New research from Northwestern University shows that individuals who are asleep and in the midst of a lucid dream — aware of the fact that they are currently dreaming — can perceive questions from an experimenter and provide answers using electrophysiological signals.
Dreams take us to a different reality, a hallucinatory world that feels as real as any waking experience.
These often-bizarre episodes are emblematic of human sleep but have yet to be adequately explained.
Retrospective dream reports are subject to distortion and forgetting, presenting a fundamental challenge for neuroscientific studies of dreaming.
Dr. Ken Paller from the Department of Psychology and Cognitive Neuroscience Program at Northwestern University and colleagues decided to attempt communication with people during lucid dreams.
“Our experimental goal is akin to finding a way to talk with an astronaut who is on another world, but in this case the world is entirely fabricated on the basis of memories stored in the brain,” they said.
“We realized finding a means to communicate could open the door in future investigations to learn more about dreams, memory, and how memory storage depends on sleep.”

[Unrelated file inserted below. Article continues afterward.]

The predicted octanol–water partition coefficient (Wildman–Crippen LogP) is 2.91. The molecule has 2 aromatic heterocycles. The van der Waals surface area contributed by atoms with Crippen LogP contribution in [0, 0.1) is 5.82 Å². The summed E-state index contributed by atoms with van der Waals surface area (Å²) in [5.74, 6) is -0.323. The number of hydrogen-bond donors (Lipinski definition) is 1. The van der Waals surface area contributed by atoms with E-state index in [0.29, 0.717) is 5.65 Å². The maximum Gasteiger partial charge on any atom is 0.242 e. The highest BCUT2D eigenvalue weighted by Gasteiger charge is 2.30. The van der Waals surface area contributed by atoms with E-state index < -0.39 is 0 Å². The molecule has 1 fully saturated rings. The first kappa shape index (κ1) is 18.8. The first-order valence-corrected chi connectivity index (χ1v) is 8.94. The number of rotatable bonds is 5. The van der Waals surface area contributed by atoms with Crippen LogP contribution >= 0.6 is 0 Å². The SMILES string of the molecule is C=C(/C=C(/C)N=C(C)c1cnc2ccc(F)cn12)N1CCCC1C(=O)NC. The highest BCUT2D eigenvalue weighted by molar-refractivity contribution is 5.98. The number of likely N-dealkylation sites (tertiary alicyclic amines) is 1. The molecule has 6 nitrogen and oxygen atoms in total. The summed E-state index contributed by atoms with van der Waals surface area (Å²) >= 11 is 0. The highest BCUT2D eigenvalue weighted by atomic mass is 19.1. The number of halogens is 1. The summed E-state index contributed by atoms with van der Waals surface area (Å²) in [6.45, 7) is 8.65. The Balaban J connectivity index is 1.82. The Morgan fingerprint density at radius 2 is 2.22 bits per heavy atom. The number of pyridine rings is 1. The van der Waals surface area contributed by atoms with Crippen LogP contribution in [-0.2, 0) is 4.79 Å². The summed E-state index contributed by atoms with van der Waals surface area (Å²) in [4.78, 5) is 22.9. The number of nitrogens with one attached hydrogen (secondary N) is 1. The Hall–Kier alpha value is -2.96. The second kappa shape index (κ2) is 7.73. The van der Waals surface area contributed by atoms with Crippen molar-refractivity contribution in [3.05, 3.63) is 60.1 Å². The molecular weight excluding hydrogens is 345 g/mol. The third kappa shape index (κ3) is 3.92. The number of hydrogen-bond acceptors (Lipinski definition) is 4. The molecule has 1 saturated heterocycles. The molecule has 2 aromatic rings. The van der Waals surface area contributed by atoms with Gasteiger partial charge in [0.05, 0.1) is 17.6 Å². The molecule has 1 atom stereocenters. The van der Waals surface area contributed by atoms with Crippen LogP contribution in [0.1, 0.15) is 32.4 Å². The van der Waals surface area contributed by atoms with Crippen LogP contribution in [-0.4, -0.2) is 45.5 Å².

The study involved 36 individuals; some had minimal prior experience with lucid dreaming, others were frequent lucid dreamers, and one was a patient with narcolepsy who had frequent lucid dreams.
In total, the researchers attempted two-way communication during rapid-eye-movement (REM) sleep in 57 sessions.
Overall, they found that it was possible for people while dreaming to follow instructions, do simple math, answer yes-or-no questions, or tell the difference between different sensory stimuli.
The volunteers could respond using eye movements or by contracting facial muscles. The scientists refer to it as ‘interactive dreaming.’
“We found that individuals in REM sleep can interact with an experimenter and engage in real-time communication,” Dr. Paller said.
“We also showed that dreamers are capable of comprehending questions, engaging in working-memory operations, and producing answers.”
“Future studies of dreaming could use these same methods to assess cognitive abilities during dreams versus wake,” said first author Karen Konkoly, a Ph.D. student in the Department of Psychology and Cognitive Neuroscience Program at Northwestern University.
A paper on the findings was published online this month in the journal Current Biology.
Karen R. Konkoly et al. Real-time dialogue between experimenters and dreamers during REM sleep. Current Biology, published online February 18, 2021; doi: 10.1016/j.cub.2021.01.026